More information is available here:




Call for Papers: Peace and Conflict: An Interdisciplinary Conference
The Annual Conference of the Conflict Research Society


The Conference of the British Conflict Research Society is an interdisciplinary event that brings together academics, practitioners and policy makers to discuss a broad range of issues relating to peace and conflict studies. Abstracts of proposed papers (200-300 words) or panels (500 words) are welcomed before April 30, 2014. Submissions are welcome on any theme, but particularly welcomed are presentations that fit within these various sections.


Section 1- Peace and conflict studies, in general
Section 2- Contributions from across the disciplines
Section 3- Practices of conflict transformation and resolution
Section 4- Family and community: lived experiences, policy responses and the third sector
Section 5- Gendering peace and conflict resolution
Section 6- Scientific Study of conflict and cooperation


Also welcome are submissions for the Cedric Smith Prize 2014, a prize for the best piece of peace and conflict research (broadly defined) by a UK based student (either currently at the pre-degree stage or having passed their PhD no earlier than July 1, 2013).


For more information, visit




Call for papers: Istanbul Human Security Conference


The Fourth Istanbul Human Security Conference, Twenty Years On: Human Security at a Crossroads will be taking place on: October 23-24, 2014.


The conference accepts research driven, practice reflection and theoretical papers. Papers should follow a simple structure, namely;


1.      Statement of the purpose of the paper, the research question this issued to be reflected upon
2.      Background, context setting and/or literature review section
3.      Description of  research methodology
4.      Presentation of results or description of practices reviewed
5.      Analysis of results or practices
6.      Conclusions draws
7.      Recommendation for future research or action
8.      Bibliography


The size of the paper is up to the submitter but generally about 6000 to 8000 words.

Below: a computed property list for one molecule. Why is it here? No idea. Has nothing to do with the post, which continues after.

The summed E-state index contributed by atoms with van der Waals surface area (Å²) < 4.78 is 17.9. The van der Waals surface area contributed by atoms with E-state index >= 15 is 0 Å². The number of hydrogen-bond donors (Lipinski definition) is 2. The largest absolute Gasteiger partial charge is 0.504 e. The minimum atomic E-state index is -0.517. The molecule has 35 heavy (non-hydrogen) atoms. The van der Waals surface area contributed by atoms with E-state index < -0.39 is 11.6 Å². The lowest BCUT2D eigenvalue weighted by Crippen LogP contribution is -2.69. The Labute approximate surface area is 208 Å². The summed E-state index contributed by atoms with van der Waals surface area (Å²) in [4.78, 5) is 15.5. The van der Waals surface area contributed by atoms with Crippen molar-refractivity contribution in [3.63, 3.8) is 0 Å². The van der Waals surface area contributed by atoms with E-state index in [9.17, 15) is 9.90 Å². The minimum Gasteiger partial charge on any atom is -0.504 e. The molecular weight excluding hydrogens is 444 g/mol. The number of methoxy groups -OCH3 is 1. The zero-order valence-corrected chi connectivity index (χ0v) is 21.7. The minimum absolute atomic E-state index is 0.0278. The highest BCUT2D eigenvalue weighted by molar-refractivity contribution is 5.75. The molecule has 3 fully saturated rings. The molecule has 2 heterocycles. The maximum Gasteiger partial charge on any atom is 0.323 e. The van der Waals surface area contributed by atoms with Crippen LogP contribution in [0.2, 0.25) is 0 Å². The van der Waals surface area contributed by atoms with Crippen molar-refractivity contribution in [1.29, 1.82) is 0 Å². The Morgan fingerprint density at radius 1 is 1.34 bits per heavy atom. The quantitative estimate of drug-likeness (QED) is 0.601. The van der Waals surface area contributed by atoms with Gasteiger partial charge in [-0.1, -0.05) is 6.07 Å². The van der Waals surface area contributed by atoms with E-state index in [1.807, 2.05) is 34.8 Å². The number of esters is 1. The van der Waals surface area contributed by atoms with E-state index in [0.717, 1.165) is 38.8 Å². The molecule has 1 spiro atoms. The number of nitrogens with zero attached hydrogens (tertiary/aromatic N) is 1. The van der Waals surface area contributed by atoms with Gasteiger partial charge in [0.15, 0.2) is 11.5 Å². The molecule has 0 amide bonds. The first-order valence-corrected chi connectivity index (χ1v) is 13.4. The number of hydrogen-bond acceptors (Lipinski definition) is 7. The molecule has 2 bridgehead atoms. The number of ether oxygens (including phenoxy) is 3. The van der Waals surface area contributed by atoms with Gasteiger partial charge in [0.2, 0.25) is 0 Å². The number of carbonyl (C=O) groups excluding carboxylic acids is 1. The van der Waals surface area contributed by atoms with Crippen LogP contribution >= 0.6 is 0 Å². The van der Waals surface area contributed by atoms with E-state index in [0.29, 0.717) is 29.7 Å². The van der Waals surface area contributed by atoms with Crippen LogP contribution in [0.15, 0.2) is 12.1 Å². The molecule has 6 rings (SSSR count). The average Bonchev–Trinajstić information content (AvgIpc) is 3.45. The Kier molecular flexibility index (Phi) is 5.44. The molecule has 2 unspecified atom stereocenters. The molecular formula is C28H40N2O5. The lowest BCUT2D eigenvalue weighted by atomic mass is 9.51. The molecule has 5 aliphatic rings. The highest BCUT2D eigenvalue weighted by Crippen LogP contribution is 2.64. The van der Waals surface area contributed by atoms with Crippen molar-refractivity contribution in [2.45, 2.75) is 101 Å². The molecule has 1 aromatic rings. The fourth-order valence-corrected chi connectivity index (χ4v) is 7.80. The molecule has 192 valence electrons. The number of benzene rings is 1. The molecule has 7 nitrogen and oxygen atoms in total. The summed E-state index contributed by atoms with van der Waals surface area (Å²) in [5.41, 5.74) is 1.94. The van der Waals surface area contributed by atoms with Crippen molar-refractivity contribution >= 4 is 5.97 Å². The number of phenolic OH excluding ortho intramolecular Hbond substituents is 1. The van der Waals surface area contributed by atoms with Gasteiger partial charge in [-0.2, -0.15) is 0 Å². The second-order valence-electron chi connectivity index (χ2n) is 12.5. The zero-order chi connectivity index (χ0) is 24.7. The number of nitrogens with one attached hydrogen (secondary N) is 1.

Deadline for submission August 1, 2014.


Details are available at






Pillars of Peace

A research report from the Institute for Economics and Peace


The Pillars of Peace is the latest ground breaking research from the Institute for Economics and Peace. The Pillars of Peace Report provides a new conceptual framework for understanding and describing the factors that are associated with peaceful societies. The research is based on an analysis of over 4,000 data sets, surveys, and indices; it is the first empirical framework that aims to measure positive peace. 


The research defines 8 key Pillars that underpin peace; these Pillars are both interdependent and mutually reinforcing, meaning that the relative strength of any one Pillar has the potential to either positively or negatively influence peace.


These Pillars are: a well-functioning government, a sound business environment, an equitable distribution of resources, an acceptance of the rights of others, good relations with neighbors, free flow of information, a high level of human capital, and low levels of corruption.


To read the report, go to




Women, Men, and Peace: Stories of Women and Men Agents of Change

A Building Peace Publication, March 2104


Women, Men, and Peace explores questions of gender and peace through the first-hand realities of women and men peacebuilders across the world.


The first legal framework of its kind, UN Security Council Resolution 1325 marked a meaningful step toward gender inclusion in the peacebuilding world and its implementation is significant: inclusive peace processes are overwhelmingly more effective in gaining and sustaining peace. Inside are the stories of men and women working towards achieving this ideal, in their words.


Read the full publication here:





Funding & Employment Opportunities 


Senior Research Fellow: Institute for Economics and Peace

Sydney, Australia


The Senior Research Fellow will be an experienced and senior expert with a track record of conducting quantitative research in the social sciences, development studies, statistics, economics, and peace and conflict studies. S/he will be able to lead new and ground-breaking thinking on conceptualising frameworks and measurements for creating more peaceful societies. S/he will have experience engaging with high level stakeholders in international organisations and understand current debates in development, peace and conflict studies, and in relevant international forums.